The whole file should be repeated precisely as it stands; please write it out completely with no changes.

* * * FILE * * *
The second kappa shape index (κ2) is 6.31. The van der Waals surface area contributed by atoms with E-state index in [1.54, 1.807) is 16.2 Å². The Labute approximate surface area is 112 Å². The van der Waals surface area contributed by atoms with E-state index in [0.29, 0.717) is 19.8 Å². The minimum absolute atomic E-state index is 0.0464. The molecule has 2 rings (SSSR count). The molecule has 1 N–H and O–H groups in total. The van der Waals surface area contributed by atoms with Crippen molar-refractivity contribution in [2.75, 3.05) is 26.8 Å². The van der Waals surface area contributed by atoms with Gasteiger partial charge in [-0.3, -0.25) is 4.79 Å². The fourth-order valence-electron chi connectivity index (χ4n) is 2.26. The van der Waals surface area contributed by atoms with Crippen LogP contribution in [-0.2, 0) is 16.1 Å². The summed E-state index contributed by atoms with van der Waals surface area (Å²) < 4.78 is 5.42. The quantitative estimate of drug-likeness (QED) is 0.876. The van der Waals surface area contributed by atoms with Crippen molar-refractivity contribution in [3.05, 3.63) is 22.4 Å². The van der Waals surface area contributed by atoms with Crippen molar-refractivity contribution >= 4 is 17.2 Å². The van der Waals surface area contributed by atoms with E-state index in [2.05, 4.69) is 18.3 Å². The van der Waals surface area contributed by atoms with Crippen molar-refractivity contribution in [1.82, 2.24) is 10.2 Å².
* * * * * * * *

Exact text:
The second kappa shape index (κ2) is 6.31. The van der Waals surface area contributed by atoms with E-state index in [1.54, 1.807) is 16.2 Å². The Labute approximate surface area is 112 Å². The van der Waals surface area contributed by atoms with E-state index in [0.29, 0.717) is 19.8 Å². The minimum absolute atomic E-state index is 0.0464. The molecule has 2 rings (SSSR count). The molecule has 1 N–H and O–H groups in total. The van der Waals surface area contributed by atoms with Crippen molar-refractivity contribution in [2.75, 3.05) is 26.8 Å². The van der Waals surface area contributed by atoms with Gasteiger partial charge in [-0.3, -0.25) is 4.79 Å². The fourth-order valence-electron chi connectivity index (χ4n) is 2.26. The van der Waals surface area contributed by atoms with Crippen LogP contribution in [-0.2, 0) is 16.1 Å². The summed E-state index contributed by atoms with van der Waals surface area (Å²) < 4.78 is 5.42. The quantitative estimate of drug-likeness (QED) is 0.876. The van der Waals surface area contributed by atoms with Crippen molar-refractivity contribution in [3.05, 3.63) is 22.4 Å². The van der Waals surface area contributed by atoms with Crippen molar-refractivity contribution >= 4 is 17.2 Å². The van der Waals surface area contributed by atoms with E-state index in [2.05, 4.69) is 18.3 Å². The van der Waals surface area contributed by atoms with Crippen molar-refractivity contribution in [1.82, 2.24) is 10.2 Å².